Looks aren’t everything, and a fun design can’t make up for a device performing poorly. The Ecko Unltd Spray looks striking, taking Marc Ecko’s graffiti aesthetic and turning it into a Bluetooth speaker that looks like a can of spray paint. It’s gimmicky, but surprisingly functional and simple to use. Sadly, at $159.99 (direct), it needs to do more than look good and work easily. A speaker needs to sound good, and with a very strange sound profile that leans too bright, the Spray simply doesn’t. If you can spend a little more, you can get far superior sound from the less gimmicky-designed Editors’ Choice Bose SoundLink Mini.
Spray Paint Design
The Spray looks like a spray paint can. In fact, despite its all-around metal grille, a casual glance could easily make you think that it is a can of spray paint. It’s a 14.6-ounce black cylinder that’s 2.6 inches in diameter, with a clear plastic cap that makes it 8.2 inches long (7.8 inches without the cap). While it’s a cylinder, the front is clearly shown with a rectangular rubber Ecko Unltd logo on the grille and the view of the speaker’s twin drivers behind the grille.
The cap covers a “nozzle” that gives the speaker most of its spray paint aesthetic and serves as the control system. A large metallic sticker on the back of the speaker, just above the micro USB and 3.5mm audio input, offers detailed instructions on how to use the Spray—while giving it even more of a faux-can aesthetic by appearing like a warning label. The clear cap is curved at the top to serve as a stand, letting you place the Spray horizontally. While it’s cylindrical, the Spray is meant to be placed with the drivers facing the listener; it’s not designed to be omnidirectional like the UE Boom.
To use the speaker, just take the plastic cap off and press the nozzle down until it turns on. It will automatically go into pairing mode the first time you use it. After that, just hold the nozzle down for several seconds when it’s turned off to go into pairing mode. After it’s connected, the nozzle serves as a button and twist dial that can adjust volume, shuffle between songs, and accept phone calls. It’s a surprisingly clever way to control the speaker while letting it keep its unique look (and distinguish it from other cylindrical speakers, like the Logitech UE Boom). The large nozzle is also easy to learn and use, thanks to its intuitive twist design. It turns left and right and can be pressed like a button, which is all you need to control a Bluetooth speaker.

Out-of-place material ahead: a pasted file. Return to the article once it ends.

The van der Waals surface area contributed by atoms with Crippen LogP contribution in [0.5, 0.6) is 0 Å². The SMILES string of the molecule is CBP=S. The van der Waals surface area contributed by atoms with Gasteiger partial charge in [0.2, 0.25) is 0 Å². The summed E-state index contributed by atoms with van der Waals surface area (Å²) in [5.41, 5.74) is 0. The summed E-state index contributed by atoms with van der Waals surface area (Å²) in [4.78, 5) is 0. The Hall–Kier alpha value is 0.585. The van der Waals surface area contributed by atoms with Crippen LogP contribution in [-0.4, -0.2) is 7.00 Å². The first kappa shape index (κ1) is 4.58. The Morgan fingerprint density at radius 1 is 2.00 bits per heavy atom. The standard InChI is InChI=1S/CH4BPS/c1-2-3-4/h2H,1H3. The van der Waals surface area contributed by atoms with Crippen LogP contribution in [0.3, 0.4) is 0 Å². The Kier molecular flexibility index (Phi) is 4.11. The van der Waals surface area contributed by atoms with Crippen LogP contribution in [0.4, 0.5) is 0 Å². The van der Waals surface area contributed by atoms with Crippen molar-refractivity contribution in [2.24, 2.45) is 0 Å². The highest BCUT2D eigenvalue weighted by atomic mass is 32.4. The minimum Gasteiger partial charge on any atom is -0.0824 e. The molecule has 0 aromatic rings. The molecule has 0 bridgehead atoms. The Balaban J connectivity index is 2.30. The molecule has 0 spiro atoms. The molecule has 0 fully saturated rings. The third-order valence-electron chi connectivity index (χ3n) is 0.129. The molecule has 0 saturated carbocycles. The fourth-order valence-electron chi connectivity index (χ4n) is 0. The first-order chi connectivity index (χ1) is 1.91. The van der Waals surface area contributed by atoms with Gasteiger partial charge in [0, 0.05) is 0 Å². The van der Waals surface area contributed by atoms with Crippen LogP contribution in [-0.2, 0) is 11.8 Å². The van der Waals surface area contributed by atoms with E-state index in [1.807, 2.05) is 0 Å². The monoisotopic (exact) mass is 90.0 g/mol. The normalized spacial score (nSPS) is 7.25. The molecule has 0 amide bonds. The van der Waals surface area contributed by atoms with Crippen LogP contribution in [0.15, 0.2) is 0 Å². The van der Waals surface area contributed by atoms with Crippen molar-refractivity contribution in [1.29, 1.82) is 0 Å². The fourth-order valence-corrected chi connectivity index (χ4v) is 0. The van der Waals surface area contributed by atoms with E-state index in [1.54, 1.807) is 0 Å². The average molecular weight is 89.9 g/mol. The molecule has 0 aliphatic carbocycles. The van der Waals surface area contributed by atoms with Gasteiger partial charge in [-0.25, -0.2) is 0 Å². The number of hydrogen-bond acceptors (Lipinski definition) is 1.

The Spray can put out a good amount of sound for its small size, but its sound profile is strange even for a portable speaker. The deep bass is non-existent, and the speaker seems to bring out the higher bass and lower mids to compensate, resulting in bass guitar and synth riffs standing out against a complete lack of actual thump. Mids and high-mids sound overly bright, and treble response gets downright tinny at times. In the opening of The Heavy’s “How You Like Me Now,” the bass and horns both stood out against the other instruments, with the prominent bass line giving the song a “wobbly” feeling and the already characteristically bright brass almost squealing, while the drums had almost no impact outside of the high attack of the snares.
Bass response at higher volumes becomes atrocious. In our bass test track, The Knife’s “Silent Shout,” the Spray distorted the deep synth notes with notable pops and crackling, and the intro to the song sounded particularly buzzy. This is slightly surprising because the bass was barely there to begin with on the speaker; I hoped it would just ignore the bass material entirely, rather than try and reproduce it.
The Ecko Unltd Spray’s unique design is quite functional and visually striking, but it’s not enough to carry its mediocre audio performance. It can get loud and it sounds decent, but it can’t seem to break past “decent” into genuinely “good.” We would have liked it a lot more if it cost $100 instead of $160. If you have the wiggle room in your budget, spend the extra $40 and pick up either the Editors’ Choice Bose SoundLink II, which offers vastly superior sound quality, or the UE Boom, which offers great sound quality (though not quite as good as the SoundLink II) and a rugged, flexible design.
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Copyright © 2012 Ziff Davis, Inc